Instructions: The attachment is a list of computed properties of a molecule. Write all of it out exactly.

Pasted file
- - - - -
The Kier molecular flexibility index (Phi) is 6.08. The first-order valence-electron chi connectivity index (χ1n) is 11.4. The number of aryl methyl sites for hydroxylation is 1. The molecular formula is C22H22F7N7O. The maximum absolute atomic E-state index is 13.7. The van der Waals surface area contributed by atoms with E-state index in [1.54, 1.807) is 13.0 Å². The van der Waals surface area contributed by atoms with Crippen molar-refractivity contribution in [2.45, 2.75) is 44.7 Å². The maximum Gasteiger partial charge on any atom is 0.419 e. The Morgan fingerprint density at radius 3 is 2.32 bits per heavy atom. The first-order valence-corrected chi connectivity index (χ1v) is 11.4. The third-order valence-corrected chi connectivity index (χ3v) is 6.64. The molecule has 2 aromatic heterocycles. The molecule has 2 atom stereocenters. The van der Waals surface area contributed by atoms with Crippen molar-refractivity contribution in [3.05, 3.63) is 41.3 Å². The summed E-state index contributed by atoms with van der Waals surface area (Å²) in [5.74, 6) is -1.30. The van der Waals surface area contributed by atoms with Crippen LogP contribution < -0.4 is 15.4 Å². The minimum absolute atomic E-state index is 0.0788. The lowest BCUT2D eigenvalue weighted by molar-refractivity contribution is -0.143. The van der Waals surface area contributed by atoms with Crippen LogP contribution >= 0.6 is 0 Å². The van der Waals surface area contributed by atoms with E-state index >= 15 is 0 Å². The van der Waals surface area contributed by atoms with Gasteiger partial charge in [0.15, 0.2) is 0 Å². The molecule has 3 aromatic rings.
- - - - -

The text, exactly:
The Kier molecular flexibility index (Phi) is 6.08. The first-order valence-electron chi connectivity index (χ1n) is 11.4. The number of aryl methyl sites for hydroxylation is 1. The molecular formula is C22H22F7N7O. The maximum absolute atomic E-state index is 13.7. The van der Waals surface area contributed by atoms with E-state index in [1.54, 1.807) is 13.0 Å². The van der Waals surface area contributed by atoms with Crippen molar-refractivity contribution in [2.45, 2.75) is 44.7 Å². The maximum Gasteiger partial charge on any atom is 0.419 e. The Morgan fingerprint density at radius 3 is 2.32 bits per heavy atom. The first-order valence-corrected chi connectivity index (χ1v) is 11.4. The third-order valence-corrected chi connectivity index (χ3v) is 6.64. The molecule has 2 aromatic heterocycles. The molecule has 2 atom stereocenters. The van der Waals surface area contributed by atoms with Crippen molar-refractivity contribution in [3.05, 3.63) is 41.3 Å². The summed E-state index contributed by atoms with van der Waals surface area (Å²) in [5.74, 6) is -1.30. The van der Waals surface area contributed by atoms with Crippen LogP contribution < -0.4 is 15.4 Å². The minimum absolute atomic E-state index is 0.0788. The lowest BCUT2D eigenvalue weighted by molar-refractivity contribution is -0.143. The van der Waals surface area contributed by atoms with Crippen LogP contribution >= 0.6 is 0 Å². The van der Waals surface area contributed by atoms with E-state index >= 15 is 0 Å². The van der Waals surface area contributed by atoms with Gasteiger partial charge in [0.15, 0.2) is 0 Å². The molecule has 3 aromatic rings.